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2021 Chopin Foundation Scholarship - Lillian Feng

Arcadia High School’s very own Lillian Feng is one of the honorary winners of the 2021 Chopin Foundation Scholarship. The organization, founded in 1975, aims to assist young and talented pianists excel in their careers while making classical music accessible to all. The scholarship is open to American pianists between the ages of 14 and 17, making Lillian, 15, one of the younger scholarship recipients. We interviewed Lillian in order to congratulate her hard-earned scholarship and discover more about her piano playing background.


Photo courtesy of chopin.org



When did you start playing the piano?

I started playing the piano when I was 4 years old. I also started playing the violin at age 5. It’s been 11 years, I still play them both.


What made you drawn to the piano?

I’ve always loved the ringing sound and feel of the piano. Oftentimes I find it easier to express my emotions in piano playing rather than words; it’s a diary, therapist and best friend. I love the rich harmonies and the infinite repertoire. The piano is a whole orchestra with 88 keys.



How did you decide to apply for the Chopin Foundation Scholarship?

I was motivated to apply because I love Chopin’s music and wanted an opportunity to showcase my interpretations. I also found out that the US Chopin Foundation prepares young pianists through the scholarship program for the national competition in Miami. My dream is to hopefully someday perform on the international stage in Poland.


What piece did you play in order to win the scholarship? Do you have a favorite part in the piece(s)?

I played five works of Frederic Chopin:

  1. Etude Op. 10 No. 1

  2. Etude Op. 10 No. 5 “Black Keys”

  3. Nocturne in c minor Op. 48 No. 1

  4. Nocturne in F major Op. 15 No. 1

  5. Ballade No. 1 in g minor, Op. 23

I adore all five pieces, but if I had to choose, the opening of the c minor Nocturne is absolutely heart-wrenching. The left hand heaves like a funeral march with each step increasingly more difficult to take, while the legato in the right hand sorrowfully croons over the march. It’s a somber picture, but when in music, it is a beauty. That’s what I love about Chopin: he is a colorful painter with his black ink and staff lines, and his canvas is our ears.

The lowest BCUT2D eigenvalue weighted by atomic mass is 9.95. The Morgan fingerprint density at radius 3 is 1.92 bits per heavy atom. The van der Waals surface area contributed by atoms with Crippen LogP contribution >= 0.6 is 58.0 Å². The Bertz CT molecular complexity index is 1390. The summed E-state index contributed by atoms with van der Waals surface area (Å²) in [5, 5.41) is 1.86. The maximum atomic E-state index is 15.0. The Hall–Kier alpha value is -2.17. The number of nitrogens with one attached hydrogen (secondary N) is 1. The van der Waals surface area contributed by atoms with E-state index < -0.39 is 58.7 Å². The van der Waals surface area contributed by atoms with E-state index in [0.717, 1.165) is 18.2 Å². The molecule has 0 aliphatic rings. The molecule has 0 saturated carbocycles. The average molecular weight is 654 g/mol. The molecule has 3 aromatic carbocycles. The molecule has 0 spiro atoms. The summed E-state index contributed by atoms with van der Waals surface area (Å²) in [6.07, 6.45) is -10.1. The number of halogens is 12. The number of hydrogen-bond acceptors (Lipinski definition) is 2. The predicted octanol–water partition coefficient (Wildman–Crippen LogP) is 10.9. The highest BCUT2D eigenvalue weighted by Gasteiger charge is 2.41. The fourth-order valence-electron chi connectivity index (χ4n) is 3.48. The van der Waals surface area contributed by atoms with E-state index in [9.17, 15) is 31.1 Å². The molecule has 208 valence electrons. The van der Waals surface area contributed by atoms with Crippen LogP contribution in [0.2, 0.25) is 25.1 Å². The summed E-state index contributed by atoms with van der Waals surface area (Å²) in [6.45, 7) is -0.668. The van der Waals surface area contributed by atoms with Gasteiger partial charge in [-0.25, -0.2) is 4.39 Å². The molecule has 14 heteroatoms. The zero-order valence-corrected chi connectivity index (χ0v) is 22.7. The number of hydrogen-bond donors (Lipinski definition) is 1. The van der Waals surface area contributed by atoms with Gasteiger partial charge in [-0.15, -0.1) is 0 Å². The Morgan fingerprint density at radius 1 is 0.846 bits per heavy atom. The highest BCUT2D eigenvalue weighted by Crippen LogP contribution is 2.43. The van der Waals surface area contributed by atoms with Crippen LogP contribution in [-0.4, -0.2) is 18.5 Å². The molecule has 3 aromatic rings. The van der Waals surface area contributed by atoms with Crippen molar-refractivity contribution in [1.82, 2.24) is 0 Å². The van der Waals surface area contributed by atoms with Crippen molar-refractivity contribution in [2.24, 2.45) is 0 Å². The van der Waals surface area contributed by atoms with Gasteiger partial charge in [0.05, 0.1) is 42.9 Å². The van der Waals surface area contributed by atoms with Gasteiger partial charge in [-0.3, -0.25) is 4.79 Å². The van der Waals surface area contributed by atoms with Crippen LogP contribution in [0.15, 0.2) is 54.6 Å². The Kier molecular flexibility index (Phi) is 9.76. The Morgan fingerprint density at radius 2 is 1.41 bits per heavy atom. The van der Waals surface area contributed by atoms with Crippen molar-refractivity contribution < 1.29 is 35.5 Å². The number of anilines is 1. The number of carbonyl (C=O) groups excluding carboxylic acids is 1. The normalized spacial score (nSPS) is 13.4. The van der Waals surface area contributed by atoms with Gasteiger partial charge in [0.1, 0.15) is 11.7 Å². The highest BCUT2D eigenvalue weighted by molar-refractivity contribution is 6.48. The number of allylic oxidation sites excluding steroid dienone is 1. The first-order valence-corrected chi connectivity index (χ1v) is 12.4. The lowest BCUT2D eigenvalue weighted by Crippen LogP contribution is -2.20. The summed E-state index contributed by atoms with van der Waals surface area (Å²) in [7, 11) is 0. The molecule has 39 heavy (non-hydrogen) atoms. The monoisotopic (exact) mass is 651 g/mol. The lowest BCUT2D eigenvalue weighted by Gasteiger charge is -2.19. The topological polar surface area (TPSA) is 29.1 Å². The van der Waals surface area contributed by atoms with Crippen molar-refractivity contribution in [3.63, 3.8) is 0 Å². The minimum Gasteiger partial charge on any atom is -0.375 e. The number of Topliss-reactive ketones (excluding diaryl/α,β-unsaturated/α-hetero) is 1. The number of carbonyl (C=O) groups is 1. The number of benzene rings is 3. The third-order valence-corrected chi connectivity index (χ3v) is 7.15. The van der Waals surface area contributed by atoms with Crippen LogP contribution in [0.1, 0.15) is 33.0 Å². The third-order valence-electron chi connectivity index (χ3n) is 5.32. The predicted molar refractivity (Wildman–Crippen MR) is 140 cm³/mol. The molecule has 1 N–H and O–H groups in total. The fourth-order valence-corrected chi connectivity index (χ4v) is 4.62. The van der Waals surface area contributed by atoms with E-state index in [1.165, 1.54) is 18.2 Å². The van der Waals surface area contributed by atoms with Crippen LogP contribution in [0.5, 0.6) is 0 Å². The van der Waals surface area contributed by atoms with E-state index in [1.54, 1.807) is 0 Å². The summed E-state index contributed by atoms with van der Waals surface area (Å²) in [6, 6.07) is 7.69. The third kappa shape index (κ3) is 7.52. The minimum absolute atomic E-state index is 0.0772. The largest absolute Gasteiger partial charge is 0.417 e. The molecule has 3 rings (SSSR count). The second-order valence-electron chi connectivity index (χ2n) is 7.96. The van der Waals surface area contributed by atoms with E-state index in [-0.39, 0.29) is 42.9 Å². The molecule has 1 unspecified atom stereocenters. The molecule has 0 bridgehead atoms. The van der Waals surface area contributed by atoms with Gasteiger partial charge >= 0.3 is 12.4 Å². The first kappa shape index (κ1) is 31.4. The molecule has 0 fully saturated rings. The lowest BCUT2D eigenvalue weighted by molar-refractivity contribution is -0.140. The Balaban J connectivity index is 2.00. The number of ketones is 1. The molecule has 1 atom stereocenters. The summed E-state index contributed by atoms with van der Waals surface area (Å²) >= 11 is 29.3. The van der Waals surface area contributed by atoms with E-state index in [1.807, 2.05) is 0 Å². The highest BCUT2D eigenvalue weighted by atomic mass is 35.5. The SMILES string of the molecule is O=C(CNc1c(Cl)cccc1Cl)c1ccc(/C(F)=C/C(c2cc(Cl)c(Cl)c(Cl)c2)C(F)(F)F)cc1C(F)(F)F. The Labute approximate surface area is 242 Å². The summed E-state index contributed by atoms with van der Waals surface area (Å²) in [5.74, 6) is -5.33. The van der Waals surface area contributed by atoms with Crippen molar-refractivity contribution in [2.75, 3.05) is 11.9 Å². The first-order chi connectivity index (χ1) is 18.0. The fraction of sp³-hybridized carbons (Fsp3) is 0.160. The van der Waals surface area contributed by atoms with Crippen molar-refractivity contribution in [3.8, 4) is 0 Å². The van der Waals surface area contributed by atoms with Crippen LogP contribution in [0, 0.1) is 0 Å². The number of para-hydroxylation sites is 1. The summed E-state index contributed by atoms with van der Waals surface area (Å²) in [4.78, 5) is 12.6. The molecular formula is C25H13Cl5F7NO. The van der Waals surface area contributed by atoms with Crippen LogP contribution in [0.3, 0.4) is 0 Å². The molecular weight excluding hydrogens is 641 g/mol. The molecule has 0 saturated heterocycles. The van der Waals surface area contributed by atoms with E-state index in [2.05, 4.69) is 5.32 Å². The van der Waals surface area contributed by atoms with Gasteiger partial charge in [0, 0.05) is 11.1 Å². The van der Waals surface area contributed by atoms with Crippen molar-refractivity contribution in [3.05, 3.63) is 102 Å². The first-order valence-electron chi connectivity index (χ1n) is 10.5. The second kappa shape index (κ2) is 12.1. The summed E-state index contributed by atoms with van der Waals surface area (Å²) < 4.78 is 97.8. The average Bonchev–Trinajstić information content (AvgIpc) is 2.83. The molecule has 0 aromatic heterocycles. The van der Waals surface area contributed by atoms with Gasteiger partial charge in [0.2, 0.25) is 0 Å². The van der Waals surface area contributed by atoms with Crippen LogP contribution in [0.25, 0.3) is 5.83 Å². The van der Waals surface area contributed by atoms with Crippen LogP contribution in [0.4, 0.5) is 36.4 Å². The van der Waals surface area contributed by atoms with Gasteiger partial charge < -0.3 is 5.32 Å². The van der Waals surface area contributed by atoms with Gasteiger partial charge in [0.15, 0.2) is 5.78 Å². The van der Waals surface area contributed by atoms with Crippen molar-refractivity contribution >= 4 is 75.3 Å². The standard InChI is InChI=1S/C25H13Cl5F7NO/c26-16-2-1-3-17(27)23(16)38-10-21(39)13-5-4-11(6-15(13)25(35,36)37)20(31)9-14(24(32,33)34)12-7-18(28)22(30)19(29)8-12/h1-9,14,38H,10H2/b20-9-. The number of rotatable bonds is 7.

What do you think was the key to you winning?

Good question! Based on the adjudicators’ comments, I think my performance captured the essence of Chopin’s music, from the singing melodic line and moody dynamic contrasts to the deep outlined harmonies. I am glad my performance made an impact.


It is your first year and you are one of the younger winners in this competition. How do you feel?

One word: HONORED. Even now, it still feels a little surreal. As a newcomer to the national platform, I was, and still am, determined to give it my all, knowing the intense competition I would face. I am honored to be recognized as demonstrating excellence in the music I love most.


Do you have a favorite genre of music you prefer playing?

I love playing all different kinds of genres, but my heart will always lie with classical. It amazes me that music written 500 years ago is still widely played today, and rightfully so. Some other genres I like playing are improvisation, world, and pop.


This is a hard one. Piano or violin?

Haha! I do spend more time on piano – probably because I get to sit down, and because I enjoy the aspect of playing mostly solo repertoire. Both instruments have their own unique qualities. While I love the ringing and colorful voices of the piano, I also love the warm and vibrant tone of the violin. Playing the violin helps me play piano and grasp the idea of the singing melodic line. Two is better than one!


A warm thank you to Lillian for agreeing to do an interview with us. Congratulations on your scholarship, and we wish you all the best in your future musical career!




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